#if !defined( PUPPETEER_H )

#define PUPPETEER_H

#pragma once

 

#include "base.h"

 

namespace Leadwerks

{

// Puppeteer's are pretty much the C++ version of lua scripts.

// While using this class, keep note that this class doesn't exist in the game world.

class Puppeteer : public Object

{

public:

Puppeteer(Entity* pEntity);

virtual ~Puppeteer() {};

 

virtual void Start() {};

virtual void PostStart() {};

 

virtual void Collision(Entity* pEntity, float* position, float* normal, float speed) {};

virtual void Draw(Camera* camera) {};

virtual void DrawEach() {};

virtual void PostRender(Context* context) {};

virtual void UpdateMatrix() {};

virtual void UpdatePhysics() {};

virtual void UpdateWorld() {};

 

void Detach();

void RemoveAll();

 

Entity* GetPuppet()

{

return entity;

}

 

Entity* entity; // The entity we'll be controlling. Was gonna rename this to 'puppet', but I want programing Puppeteer classes to be the same as scripting in lua.

 

// We can get script values like this.

bool GetBoolValue(std::string pValve)

{

return entity->GetBool(pValve);

}

 

float GetFloatValue(std::string pValve)

{

return entity->GetFloat(pValve);

}

 

int GetIntValue(std::string pValve)

{

return static_cast<int>(entity->GetFloat(pValve));

}

 

std::string GetStringValue(std::string pValve)

{

return entity->GetString(pValve);

}

 

protected:

static void CollisionHook(Entity* entity0, Entity* entity1, float* position, float* normal, float speed);

static void DrawHook(Entity* entity);

static void DrawEachHook(Entity* entity);

static void PostRenderHook(Entity* entity);

static void UpdateMatrixHook(Entity* entity);

static void UpdatePhysicsHook(Entity* entity);

static void UpdateWorldHook(Entity* entity);

};

}

 

#endif //PUPPETEER_H

 

 

There are also Actors. Unlike how Puppeteers work in which you assign an entity to it, this time you're building on top of the object. and it exists in the world. It's only really good for players, but I ran into a pickle recently where the player would not spawn in the position I tell it to. I ended up translating the entire code to Lua and it works as intended. with the bonus of the flowgraph mind you.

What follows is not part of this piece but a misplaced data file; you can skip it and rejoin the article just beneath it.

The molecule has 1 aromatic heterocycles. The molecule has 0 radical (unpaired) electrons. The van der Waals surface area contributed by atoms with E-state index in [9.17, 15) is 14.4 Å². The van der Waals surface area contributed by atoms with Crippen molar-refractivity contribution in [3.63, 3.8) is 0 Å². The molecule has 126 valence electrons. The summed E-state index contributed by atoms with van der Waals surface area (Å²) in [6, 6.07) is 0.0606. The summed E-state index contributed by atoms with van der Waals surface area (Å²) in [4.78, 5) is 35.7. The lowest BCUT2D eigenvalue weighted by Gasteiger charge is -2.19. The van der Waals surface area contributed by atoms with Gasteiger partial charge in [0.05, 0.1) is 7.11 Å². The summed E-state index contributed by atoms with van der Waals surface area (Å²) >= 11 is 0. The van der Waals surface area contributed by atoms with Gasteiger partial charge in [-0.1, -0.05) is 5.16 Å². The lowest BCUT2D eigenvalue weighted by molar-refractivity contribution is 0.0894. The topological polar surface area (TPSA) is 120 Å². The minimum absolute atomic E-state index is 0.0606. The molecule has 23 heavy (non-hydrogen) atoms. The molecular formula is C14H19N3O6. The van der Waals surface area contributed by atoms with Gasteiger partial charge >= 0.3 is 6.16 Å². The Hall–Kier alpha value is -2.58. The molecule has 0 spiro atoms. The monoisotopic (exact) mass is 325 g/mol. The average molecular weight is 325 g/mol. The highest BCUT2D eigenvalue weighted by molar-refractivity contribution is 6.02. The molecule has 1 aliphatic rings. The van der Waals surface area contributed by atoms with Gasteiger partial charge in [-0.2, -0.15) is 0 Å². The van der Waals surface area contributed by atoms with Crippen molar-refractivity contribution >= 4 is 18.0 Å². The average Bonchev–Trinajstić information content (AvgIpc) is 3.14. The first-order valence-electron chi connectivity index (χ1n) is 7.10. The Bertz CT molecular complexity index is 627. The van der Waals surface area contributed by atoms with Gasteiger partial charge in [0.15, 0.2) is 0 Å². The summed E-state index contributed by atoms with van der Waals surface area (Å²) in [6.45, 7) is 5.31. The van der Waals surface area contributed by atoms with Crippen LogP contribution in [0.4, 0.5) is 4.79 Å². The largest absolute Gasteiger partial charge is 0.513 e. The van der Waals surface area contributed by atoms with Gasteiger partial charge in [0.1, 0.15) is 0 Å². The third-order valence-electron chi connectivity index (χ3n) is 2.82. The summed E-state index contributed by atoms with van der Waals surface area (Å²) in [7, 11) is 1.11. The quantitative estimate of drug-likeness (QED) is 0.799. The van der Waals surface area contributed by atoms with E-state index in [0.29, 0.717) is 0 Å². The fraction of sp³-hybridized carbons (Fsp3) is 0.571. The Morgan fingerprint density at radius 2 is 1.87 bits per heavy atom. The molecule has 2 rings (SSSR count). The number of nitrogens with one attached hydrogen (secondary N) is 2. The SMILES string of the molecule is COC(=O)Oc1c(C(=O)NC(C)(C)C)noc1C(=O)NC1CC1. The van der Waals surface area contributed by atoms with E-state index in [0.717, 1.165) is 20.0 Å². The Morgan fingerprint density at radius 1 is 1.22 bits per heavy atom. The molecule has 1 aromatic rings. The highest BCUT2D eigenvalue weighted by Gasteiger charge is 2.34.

#if !defined( ACTORS_H )

#define ACTORS_H

#pragma once

 

#include "base.h"

 

namespace Leadwerks

{

// Actors are the entites, but behaving like it's under a lua script or Puppeteer.

// Unlike scripts or Puppeteers, this class was ment to be the base of controlling the ACTUAL entity, without a middle class.

class PivotActor : public Pivot

{

public:

PivotActor(Entity* parent = NULL);

virtual ~PivotActor();

 

virtual void Collision(Entity* entity, float* position, float* normal, float speed) {};

virtual void Draw(Camera* camera) {};

virtual void DrawEach() {};

virtual void PostRender(Context* context) {};

virtual void UpdateMatrix() {};

virtual void UpdatePhysics() {};

virtual void UpdateWorld() {};

 

protected:

static void CollisionHook(Entity* entity0, Entity* entity1, float* position, float* normal, float speed);

static void DrawHook(Entity* entity);

static void DrawEachHook(Entity* entity);

static void PostRenderHook(Entity* entity);

static void UpdateMatrixHook(Entity* entity);

static void UpdatePhysicsHook(Entity* entity);

static void UpdateWorldHook(Entity* entity);

};

 

class ModelActor : public Model

{

public:

ModelActor(std::string pPath, Entity* parent = NULL);

virtual ~ModelActor();

 

virtual void Collision(Entity* entity, float* position, float* normal, float speed) {};

virtual void Draw(Camera* camera) {};

virtual void DrawEach() {};